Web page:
SHE ONLY WON BECAUSE SHE’S SO LOUD, THOUGH. Don’t you just hate it when women make noise? They’re not meant to do that. So ignore the statistics and just look at how awful and unwatchable her tennis is:

Petra Kvitova

Terrible, awful tennis player:

Caroline Wozniacki

Pfft, she ain’t nothing:

Svetlana Kuznetsova

Two slams? Please, anyone can do that.

Aga Radwanska

Might as well hang up her rackets.

Ana Ivanovic

Can understand from these two points why even her fans don’t like her:

And don’t even get me started on how terribe Jelena Jankovic is, how bad Lindsay Davenport was at tennis, why people even care about Amelie Mauresmo, Nadia Petrova or Mary Pierce, how people could sit through a Jennifer Capriati, Elena Dementieva or Anastasia Myskina match, the utter lack of talent of Samantha Stosur and Marion Bartoli or the snooze-fests that are Martina Hingis and Francesca Schiavone.

These were and are Serena Williams’ great rivals? My goodness, what a weak era we live in.

Andrew can be found in the mountains of Switzerland, watching tennis and trying not to eat too much Swiss cheese. You can follow him on twitter @BackSwings

17 Responses

  1. Carole yamin
    Carole yamin August 29, 2015 at 4:00 pm |

    This writer is sarcastic and I don’t agree with him. Let’s face it, the women’s
    Fried is pretty good. Serena is built stronger and more powerful because of her body
    She is a slam dunker….good for her; but to put down sharp Maria Venues , Vike Petra you are absolutely wrong. Without these women, tennis would be dull. Serena is great but enough. No one can beat that kind of power. Strength not strategy. Great serve. I’m so sick of writers like you calling other female plays weak and terrible. I’m a big Serena fan, but I watch tennis because I enjoy the other female athletes. You are narrow minded. Put must be jealously. You can’t be for real. You’re a poor writer for the woman’s game. Not all
    women are super powerful by nature. Sharapova is great Pertra as is great Venus was powerful and smart.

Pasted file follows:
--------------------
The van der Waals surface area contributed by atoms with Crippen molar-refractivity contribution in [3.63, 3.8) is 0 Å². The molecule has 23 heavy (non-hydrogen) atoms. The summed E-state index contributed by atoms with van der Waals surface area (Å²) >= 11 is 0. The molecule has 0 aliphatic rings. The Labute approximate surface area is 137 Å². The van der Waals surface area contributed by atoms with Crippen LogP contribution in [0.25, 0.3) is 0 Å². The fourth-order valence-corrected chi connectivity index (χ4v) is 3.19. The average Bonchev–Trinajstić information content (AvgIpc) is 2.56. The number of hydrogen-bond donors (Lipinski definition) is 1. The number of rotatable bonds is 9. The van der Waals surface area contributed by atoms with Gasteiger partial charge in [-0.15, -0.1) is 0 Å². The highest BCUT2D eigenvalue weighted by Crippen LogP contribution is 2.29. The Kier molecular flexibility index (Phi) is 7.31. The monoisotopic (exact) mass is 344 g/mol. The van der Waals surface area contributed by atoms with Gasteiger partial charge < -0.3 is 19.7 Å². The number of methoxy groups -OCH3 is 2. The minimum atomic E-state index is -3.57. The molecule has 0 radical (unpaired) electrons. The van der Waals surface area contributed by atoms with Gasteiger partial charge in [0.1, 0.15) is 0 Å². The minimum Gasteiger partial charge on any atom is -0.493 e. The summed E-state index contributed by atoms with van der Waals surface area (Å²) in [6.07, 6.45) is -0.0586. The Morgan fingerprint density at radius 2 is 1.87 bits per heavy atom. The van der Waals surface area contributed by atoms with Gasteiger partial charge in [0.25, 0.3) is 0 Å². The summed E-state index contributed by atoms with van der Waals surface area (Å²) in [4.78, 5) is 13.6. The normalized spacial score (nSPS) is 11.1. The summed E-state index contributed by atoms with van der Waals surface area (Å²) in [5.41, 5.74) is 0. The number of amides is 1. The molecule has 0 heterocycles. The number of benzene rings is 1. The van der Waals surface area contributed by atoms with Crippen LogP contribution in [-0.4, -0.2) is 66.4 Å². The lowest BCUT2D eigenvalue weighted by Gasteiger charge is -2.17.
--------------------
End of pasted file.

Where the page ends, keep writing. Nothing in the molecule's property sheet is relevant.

All of the above you have demised would certainly not invite you to their winning parties. Go get another job. Write about how much you hate Isis. The competition is great. Serena is just the New England Patriots against the Seattle Seahawks. Women s tennis is higher rated than men’s tennis in television. Gee, I ponder why!

  2. 1tennismate
    1tennismate August 29, 2015 at 5:54 pm |

    Bravo, what a response! I love your sarcasm loaded meal for the skeptics.

  3. Petra
    Petra August 29, 2015 at 8:52 pm |

    Pretty disappointing article.

    First of all, is it really necessary to call everybody who criticizes Serena (hell, arguing about the strength of the era is hardly even criticizing her, it’s criticizing her competition) a racist? That has become the Godwin’s law of women’s tennis, the only plausible positions are godlike admiration for Serena Williams or being a racist. It immediately kills all viable discussion.

    Second of all, the argument about weak competition is focused on the recent few years, not her whole career. And in my opinion we do have a weak stretch currently. Of the current Top 10, only 4 have ever won a major, and Ana with 1 and Petra with 2 don’t exactly have enormous numbers. That doesn’t necessarily mean that they are weak, after all it could be that they just always run into Serena and that’s what’s stopping them from winning slams – but that’s just not the case.

    Since the beginning of 2014, Kvitova at majors has:

    AO 14: lost to unseeded Luksika Kumkhum
    FO 14: lost to [27]Svetlana Kuznetsova (3)
    WI 14: won, highest-ranked opponent [13]Bouchard
    US 14: lost to [Q]Aleksandra Krunic
    AO 15: lost to unseeded Madison Keys
    FO 15: lost to [23]Timea Bacsinszky
    WI 15: lost to [28]Jelena Jankovic

    It’s not Serena stopping Petra from winning more slams, it’s not other top players either.

    The same for Ana:

    AO 14: lost to [30]Eugenie Bouchard
    FO 14: lost to [23]Lucie Safarova
    WI 14: lost to [19]Sabine Lisicki
    US 14: lost to unseeded Karolina Pliskova
    AO 15: lost to [Q]Lucie Hradecka
    FO 15: lost to [13]Lucie Safarova
    WI 15: lost to [Q]Bethanie Mattek-Sands

    Just the same.

    And it’s not these 2, Halep, ranked No.2 in the world, has made the 2nd week of only one of the last 4 slams, where she got bageled by Makarova in the Quarters. Her other 3 losses came against Lucic-Baroni, Lucic-Baroni (yes, again.) and Jana Cepelova. And you can continue that lift ad infinitum, be it Wozniacki losing in straights to Goerges, be it Suarez Navarro and Pliskova not even in the 2nd week of a slam this year.

    The only other Top 10 player where you don’t find a boatload of absurd losses at the majors is Sharapova, and she simply isn’t the player she could’ve been without a busted shoulder. So yes, in my opinion the WTA in it’s current era is weak at the top.

  4. Patrick of La Verne
    Patrick of La Verne August 29, 2015 at 11:15 pm |